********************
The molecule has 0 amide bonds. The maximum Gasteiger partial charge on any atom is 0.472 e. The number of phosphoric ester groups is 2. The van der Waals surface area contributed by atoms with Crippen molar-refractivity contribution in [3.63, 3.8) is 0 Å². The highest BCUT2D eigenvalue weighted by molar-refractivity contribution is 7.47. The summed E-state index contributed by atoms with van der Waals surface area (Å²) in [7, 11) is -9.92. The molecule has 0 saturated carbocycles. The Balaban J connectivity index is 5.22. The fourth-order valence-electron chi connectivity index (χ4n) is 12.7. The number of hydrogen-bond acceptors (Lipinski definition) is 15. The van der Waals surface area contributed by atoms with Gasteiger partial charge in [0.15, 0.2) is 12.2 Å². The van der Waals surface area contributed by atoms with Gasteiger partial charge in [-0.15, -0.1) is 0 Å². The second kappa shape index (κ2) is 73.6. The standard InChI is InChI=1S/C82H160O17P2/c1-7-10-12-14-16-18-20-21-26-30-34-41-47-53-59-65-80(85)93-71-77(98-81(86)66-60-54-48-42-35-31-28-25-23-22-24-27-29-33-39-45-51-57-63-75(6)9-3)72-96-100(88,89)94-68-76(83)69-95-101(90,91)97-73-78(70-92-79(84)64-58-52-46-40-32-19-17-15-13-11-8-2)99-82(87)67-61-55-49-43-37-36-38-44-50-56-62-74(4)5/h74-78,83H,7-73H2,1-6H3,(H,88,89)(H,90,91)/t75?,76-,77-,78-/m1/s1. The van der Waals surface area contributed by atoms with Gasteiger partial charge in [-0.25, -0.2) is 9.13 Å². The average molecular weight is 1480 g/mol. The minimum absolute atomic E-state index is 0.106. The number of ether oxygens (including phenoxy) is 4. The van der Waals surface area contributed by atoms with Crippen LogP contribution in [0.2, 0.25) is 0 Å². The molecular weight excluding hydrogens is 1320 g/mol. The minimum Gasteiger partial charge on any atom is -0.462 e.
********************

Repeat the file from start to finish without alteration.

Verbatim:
The molecule has 0 amide bonds. The maximum Gasteiger partial charge on any atom is 0.472 e. The number of phosphoric ester groups is 2. The van der Waals surface area contributed by atoms with Crippen molar-refractivity contribution in [3.63, 3.8) is 0 Å². The highest BCUT2D eigenvalue weighted by molar-refractivity contribution is 7.47. The summed E-state index contributed by atoms with van der Waals surface area (Å²) in [7, 11) is -9.92. The molecule has 0 saturated carbocycles. The Balaban J connectivity index is 5.22. The fourth-order valence-electron chi connectivity index (χ4n) is 12.7. The number of hydrogen-bond acceptors (Lipinski definition) is 15. The van der Waals surface area contributed by atoms with Gasteiger partial charge in [0.15, 0.2) is 12.2 Å². The van der Waals surface area contributed by atoms with Gasteiger partial charge in [-0.15, -0.1) is 0 Å². The second kappa shape index (κ2) is 73.6. The standard InChI is InChI=1S/C82H160O17P2/c1-7-10-12-14-16-18-20-21-26-30-34-41-47-53-59-65-80(85)93-71-77(98-81(86)66-60-54-48-42-35-31-28-25-23-22-24-27-29-33-39-45-51-57-63-75(6)9-3)72-96-100(88,89)94-68-76(83)69-95-101(90,91)97-73-78(70-92-79(84)64-58-52-46-40-32-19-17-15-13-11-8-2)99-82(87)67-61-55-49-43-37-36-38-44-50-56-62-74(4)5/h74-78,83H,7-73H2,1-6H3,(H,88,89)(H,90,91)/t75?,76-,77-,78-/m1/s1. The van der Waals surface area contributed by atoms with Gasteiger partial charge in [-0.25, -0.2) is 9.13 Å². The average molecular weight is 1480 g/mol. The minimum absolute atomic E-state index is 0.106. The number of ether oxygens (including phenoxy) is 4. The van der Waals surface area contributed by atoms with Crippen LogP contribution in [0.2, 0.25) is 0 Å². The molecular weight excluding hydrogens is 1320 g/mol. The minimum Gasteiger partial charge on any atom is -0.462 e.